The new compound Ni3(HITP)2 under a scanning electron microscope shows that the layers are collections of two-dimensional flakes (Image: Courtesy of the researchers)
Scientists have found an alternative to graphene, that has the added bonus of self-assembly and a necessary bandgap (Image: Courtesy of researchers)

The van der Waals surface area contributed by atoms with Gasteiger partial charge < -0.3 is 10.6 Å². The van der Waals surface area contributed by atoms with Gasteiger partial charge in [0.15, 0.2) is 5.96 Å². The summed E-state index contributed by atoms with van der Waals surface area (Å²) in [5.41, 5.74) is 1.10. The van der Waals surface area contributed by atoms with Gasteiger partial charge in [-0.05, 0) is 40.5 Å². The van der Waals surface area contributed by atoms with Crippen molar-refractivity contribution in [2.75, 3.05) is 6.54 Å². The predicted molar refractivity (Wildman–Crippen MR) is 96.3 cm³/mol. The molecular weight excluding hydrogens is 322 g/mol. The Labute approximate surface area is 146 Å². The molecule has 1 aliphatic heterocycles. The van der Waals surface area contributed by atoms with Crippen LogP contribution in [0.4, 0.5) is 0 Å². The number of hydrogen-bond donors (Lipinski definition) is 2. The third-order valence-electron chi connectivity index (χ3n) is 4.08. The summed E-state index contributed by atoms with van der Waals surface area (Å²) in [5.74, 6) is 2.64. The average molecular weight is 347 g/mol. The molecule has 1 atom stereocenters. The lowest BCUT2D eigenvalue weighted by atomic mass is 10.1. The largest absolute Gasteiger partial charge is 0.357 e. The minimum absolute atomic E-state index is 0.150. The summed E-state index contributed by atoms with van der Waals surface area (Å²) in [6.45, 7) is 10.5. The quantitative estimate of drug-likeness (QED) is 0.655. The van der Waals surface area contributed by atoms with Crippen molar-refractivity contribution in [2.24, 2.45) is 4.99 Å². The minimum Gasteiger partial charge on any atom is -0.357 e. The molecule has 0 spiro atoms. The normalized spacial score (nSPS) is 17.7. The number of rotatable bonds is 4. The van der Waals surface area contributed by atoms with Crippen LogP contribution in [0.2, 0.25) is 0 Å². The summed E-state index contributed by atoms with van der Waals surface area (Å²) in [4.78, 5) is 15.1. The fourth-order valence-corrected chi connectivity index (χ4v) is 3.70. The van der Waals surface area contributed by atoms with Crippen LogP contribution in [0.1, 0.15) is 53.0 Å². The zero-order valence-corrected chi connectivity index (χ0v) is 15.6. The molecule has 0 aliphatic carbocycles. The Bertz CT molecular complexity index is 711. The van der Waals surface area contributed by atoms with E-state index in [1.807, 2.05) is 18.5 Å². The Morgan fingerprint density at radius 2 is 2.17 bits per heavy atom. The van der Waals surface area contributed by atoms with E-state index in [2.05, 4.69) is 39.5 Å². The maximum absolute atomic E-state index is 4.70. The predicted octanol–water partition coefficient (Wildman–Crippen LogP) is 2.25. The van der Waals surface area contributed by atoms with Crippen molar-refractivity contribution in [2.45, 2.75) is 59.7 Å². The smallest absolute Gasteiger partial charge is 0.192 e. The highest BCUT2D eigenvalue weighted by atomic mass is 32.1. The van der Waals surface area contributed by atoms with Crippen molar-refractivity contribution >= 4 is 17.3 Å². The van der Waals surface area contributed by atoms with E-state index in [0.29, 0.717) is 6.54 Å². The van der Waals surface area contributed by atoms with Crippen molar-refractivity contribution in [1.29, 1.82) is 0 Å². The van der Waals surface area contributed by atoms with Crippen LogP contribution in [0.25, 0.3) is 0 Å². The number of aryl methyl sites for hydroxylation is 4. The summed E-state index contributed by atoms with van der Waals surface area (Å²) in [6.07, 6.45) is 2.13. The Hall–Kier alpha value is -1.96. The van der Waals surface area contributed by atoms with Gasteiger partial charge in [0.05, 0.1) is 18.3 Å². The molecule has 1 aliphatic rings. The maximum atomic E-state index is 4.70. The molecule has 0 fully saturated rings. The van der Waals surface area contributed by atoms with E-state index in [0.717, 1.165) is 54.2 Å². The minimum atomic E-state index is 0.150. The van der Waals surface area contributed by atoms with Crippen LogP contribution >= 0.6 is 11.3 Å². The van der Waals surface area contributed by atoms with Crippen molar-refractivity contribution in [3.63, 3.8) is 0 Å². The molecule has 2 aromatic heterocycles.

Graphene may be talked about as the future wonder material (and for that matter, the present one), but it has one critical deficiency. It lacks a natural bandgap, the physical trait that puts the “semi” in “semiconductor," so it has to be doped to become effective. Enter Ni3(2,3,6,7,10,11-hexaiminotriphenylene)2 ... well, you can refer to it as a metal-organic graphene analogue for now. In addition to having a natural band gap, it’s able to self-assemble and represents a whole family of compounds that’s exciting to researchers for its novel properties.
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